"Time engraves our faces with all the tears we have not shed." - Natalie Clifford Barney



I never cried before that day.

Not once, even during the battles with my friends dying in my arms, shoving them out of the way and going on killing, shooting blindly until they told me to stop. Not when the Yankees took me prisoner and I spent a year beneath the ground without light, with so little food I lost track of the days since I'd eaten, the nights since I'd slept. When they finally set us free I was so far gone I knew nothing, never even feeling a Union officer lift me off the ground and carry me into a hospital, to the first real bed I'd slept in for almost four years.

They told me later that I'd been so close to death they'd passed me over twice until one of the men bothered to check for breath and felt the heat of my skin before he felt air, the fever more alive than my battered body. They worked on me for days, spoonfeeding broth when my stomach rebelled against solid food, mending the wounds from countless beatings, bathing me until the fever finally broke. It was weeks before I could even sit up, and I didn't recognize the skeletal face in the mirror across the room. They told me I was lucky, and in the next minute told me I was one of five- five of 600 men- who'd survived. I didn't cry then, knowing everyone and everything I'd cared about was gone. I just healed up and left, drifted home to my ma.

I couldn't stay there either. You can't see that many men die and go back to your life like it don't matter. So I drifted again, wandered as if I could find those lost years somewhere and put 'em back where they belonged.

Then I saw the trail herd come through, and I got in line to sign on. The trail boss wasn't an old man, ten, fifteen years older than me maybe, but his eyes had the look of a man who's seen too much. He looked me up and down, and I saw him open his mouth to turn me away. I knew what he saw. I was still a kid, gangly, all arms and legs. All I knew was what the army had taught me, not the front end from the back of a steer. But I wanted this job- needed it- more than anything in the world, something to take the stench of war out of my lungs, something to make me feel alive again.

"Ever herded before, boy?" His eyes studied mine, stripping away all lies that sprang to my lips. I swallowed my pride.

"No, sir. But I'm willing to learn."

I didn't expect much but his face creased into a smile.

"You've got yourself a job."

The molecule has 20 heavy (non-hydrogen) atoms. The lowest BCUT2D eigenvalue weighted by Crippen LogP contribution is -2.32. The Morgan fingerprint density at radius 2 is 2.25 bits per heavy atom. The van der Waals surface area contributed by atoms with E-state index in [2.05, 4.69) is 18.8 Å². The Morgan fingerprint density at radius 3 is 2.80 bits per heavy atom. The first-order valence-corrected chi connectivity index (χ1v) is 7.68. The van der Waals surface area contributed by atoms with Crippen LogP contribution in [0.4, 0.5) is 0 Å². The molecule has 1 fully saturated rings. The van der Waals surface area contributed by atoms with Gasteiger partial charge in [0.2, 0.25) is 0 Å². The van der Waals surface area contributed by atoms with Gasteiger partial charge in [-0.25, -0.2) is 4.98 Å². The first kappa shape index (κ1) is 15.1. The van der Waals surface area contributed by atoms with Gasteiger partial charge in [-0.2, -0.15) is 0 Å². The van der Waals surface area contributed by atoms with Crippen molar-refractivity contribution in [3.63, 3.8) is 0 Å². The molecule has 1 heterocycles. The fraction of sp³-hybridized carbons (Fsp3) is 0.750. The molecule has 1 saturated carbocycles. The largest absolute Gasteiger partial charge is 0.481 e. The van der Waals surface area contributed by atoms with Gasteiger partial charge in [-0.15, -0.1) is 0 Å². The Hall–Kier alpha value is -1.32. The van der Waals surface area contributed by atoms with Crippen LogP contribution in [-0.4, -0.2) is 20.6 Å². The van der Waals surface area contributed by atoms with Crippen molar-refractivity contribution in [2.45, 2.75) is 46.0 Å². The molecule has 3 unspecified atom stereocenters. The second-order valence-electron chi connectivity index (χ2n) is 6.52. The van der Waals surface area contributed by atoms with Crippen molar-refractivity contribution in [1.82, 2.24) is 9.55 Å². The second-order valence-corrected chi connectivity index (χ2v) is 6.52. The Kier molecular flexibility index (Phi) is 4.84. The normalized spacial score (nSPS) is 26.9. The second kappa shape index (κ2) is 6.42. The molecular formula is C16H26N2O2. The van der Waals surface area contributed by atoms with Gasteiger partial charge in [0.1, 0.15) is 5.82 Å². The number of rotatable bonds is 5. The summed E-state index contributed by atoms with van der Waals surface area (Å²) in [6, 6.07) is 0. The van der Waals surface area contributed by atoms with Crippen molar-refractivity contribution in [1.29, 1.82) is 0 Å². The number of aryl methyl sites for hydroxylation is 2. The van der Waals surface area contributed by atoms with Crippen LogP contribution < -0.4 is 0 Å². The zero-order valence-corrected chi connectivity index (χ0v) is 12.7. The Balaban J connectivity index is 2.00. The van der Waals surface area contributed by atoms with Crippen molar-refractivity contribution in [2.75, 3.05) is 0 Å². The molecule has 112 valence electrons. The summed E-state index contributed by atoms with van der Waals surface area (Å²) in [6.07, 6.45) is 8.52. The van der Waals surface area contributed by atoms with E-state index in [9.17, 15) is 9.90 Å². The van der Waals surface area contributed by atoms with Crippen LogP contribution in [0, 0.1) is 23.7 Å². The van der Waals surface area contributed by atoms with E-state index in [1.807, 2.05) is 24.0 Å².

Gil Favor

I should have turned him away the first day I set eyes on him, sent him home like a runaway child.

He was little more than a kid then, all arms and legs with a shock of lightish hair he'd tried to tame down. It was the eyes that I couldn't ignore. They were old for a kid, too old. I felt somehow that if I turned him away that day he wouldn't give up, he'd try again at another herd and another until someone finally took him on. He had something to prove, to himself more than anyone else.

I should have set my mind to it and let some other trail boss take him on. I'd lost too many kids already, boys that never got to be men ground up beneath cattle hooves or swept beneath a river current before I could call out a warning. There hadn't been enough of the last one left to bury and I still lost sleep at night over the memory of his face as he fell into the stampede.

But this one was different. He was green, all right, but not like usual. He'd lived hard even in his short life, and I could still see lines of hunger carved into his face. He wouldn't flinch in the face of death, and he looked like he'd stared down the devil himself.

Rowdy. It fit him, a boy quick with his temper, ready with his fists. But the heart beneath that showed through his eyes wasn't as hard as the set of his jaw.

I signed him on.

He kept his distance from the rest of the men for the first weeks, going at his job like a starving wolf on a chuck of meat. He rode until he was stiff, roped his hands blistered, and took the watch more than his share. He learned fast, a good hand before we'd gone twenty miles.

A good man.


It took me a while to settle with the drive. I quit a few times but I kept coming back, herd after herd, drive after drive.

Mr. Favor pushed hard. He drove his men like the cattle, but he was a good trail boss. Honest as the day is long, and unbreakable as a hanging tree. He drove me harder than the others but I didn't complain. He was teaching me to survive out here.